“While telemedicine has been amazing for us, it also delivered a major caveat: While providing telemedicine services, I really missed seeing my patients in person,” Sheth said. “I needed their vital signs and wanted to listen to their heart and lungs. Another part of the funding went to remote patient monitors. I want to do well visits. I was sending prescriptions straight to the pharmacies. I was sending lab slips straight to the lab, so everything was taken care of except that small, interactive exam piece.”
Remote patient-monitoring technology
How did he get around that? Nearly a third of the FCC funding is being invested in 100 patient-monitoring kits that include a blood pressure monitor, a heart rate monitors, a pulse-ox monitor, a weighing scale, and a thermometer. They will eventually include a smart stethoscope, which will be delivered for in-home patient monitoring. Wright also invested in a cloud-based system where all these devices in the patient’s house will connect to a gateway via 4G that reaches the cloud and connects to a system that will eventually interface with the patient’s chart.
“So I can have a patient’s blood pressure and heart rate for a whole month delivered to me, and I can know those vital signs next time I have a telemedicine visit,” Sheth said. “It makes my job so much more effective and efficient. I feel like I am making more educated decisions, and patients feel that the doctors really care. We have chosen to utilize a single gateway solution versus individual gadgets with their own 4G connection, so we are not paying for five different devices to connect, which is unsustainable, and ensures these fancy gadgets don’t become paperweights in a few months due to financial constraints.”
Sheth is working with entrepreneurs like Hum World that are developing these tools for Wright. He also has a dashboard the devices will talk to. It will work not just now, but into the future, thus giving doctors historical data that makes for more effective data, he said. Wright will deploy these efforts to more high-risk patients.
“Even though in-person volumes may be down, call volume has been more than double, due to patients seeking care over the phone,” he said. “Most of these calls were merely questions or worries about what’s going on in the world. Patients needed – and still need – a lot of reassurance from their healthcare providers.”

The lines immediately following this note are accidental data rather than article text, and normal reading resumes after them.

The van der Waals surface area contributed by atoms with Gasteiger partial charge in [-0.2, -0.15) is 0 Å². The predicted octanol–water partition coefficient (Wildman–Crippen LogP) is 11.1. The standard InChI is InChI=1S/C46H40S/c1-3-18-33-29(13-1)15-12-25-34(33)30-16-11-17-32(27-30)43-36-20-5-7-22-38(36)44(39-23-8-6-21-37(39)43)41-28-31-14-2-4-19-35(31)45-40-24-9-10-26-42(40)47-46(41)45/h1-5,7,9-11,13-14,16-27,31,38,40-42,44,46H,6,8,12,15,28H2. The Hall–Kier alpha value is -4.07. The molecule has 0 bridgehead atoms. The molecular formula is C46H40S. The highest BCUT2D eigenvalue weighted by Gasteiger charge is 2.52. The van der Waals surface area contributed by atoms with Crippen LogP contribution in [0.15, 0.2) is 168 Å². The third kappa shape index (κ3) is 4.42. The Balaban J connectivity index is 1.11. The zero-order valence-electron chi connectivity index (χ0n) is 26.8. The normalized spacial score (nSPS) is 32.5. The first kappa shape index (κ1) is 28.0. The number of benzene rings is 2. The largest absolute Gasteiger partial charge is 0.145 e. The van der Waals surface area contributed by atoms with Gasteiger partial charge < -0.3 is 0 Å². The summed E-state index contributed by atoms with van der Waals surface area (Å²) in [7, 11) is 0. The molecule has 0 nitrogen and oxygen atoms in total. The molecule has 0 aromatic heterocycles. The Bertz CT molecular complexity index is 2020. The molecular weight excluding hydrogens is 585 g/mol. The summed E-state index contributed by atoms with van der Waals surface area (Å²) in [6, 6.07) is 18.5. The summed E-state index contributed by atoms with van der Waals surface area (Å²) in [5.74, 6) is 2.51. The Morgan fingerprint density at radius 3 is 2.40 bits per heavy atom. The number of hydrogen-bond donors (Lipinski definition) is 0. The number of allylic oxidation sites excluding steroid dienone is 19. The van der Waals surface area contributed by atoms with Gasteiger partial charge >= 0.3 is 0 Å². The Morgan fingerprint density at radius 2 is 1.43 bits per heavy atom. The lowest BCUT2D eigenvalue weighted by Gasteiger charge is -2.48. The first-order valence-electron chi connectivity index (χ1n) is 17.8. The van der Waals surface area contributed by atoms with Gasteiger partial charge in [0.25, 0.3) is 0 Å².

Nursing and ancillary staff
FCC funding also was used for enhancing care-management services offered by nursing and ancillary staff. They are now remotely taking care of their caseloads, which is especially helpful with chronic care management. The process tracks everything from how patients prefer to be contacted, to a list of their chronic conditions, their mutual care plan, and their preferred frequency of calls.
“CCM helps us to offer self-quarantine protocols to patients who are either under investigation, waiting for their test results, or are truly COVID-19 positive but asymptomatic, with daily check-up calls to monitor,” Sheth explained. “This reduces the number of patients seeking care at hospitals, easing the burden on emergency departments and ICUs, and allowing these critical care services to remain available for those patients who truly need them. Again, I don’t want hospitals flooded. Our enhanced CCM solution reduces unnecessary visits to the ER.”
When all is said and done, Sheth admits he still finds it “kind of crazy” that it’s taken a global pandemic for patients, providers and legislators to finally accept and embrace telemedicine. With telehealth regulations and reimbursement models less burdensome, healthcare now is recognizing the convenience and effectiveness that this technology offers.
“I’m hopeful we can expand these services permanently, long after the pandemic subsides,” he said. “I’m thinking of those patients who live in rural, remote areas who often drive more than 50 miles for a doctor’s visit. Telemedicine can save them time and money, so funding broadband internet access will also be important, because telehealth requires a strong connection for audio and video.”
Telemedicine is about much more than flattening the curve. The pandemic has catapulted healthcare technology into the future, and Americans have benefited significantly from the expansion of telemedicine and have come to rely on its availability, Sheth concluded.
“Our country needs to recognize telemedicine as a sound, long-term investment,” he said. “We can’t stop what we started.”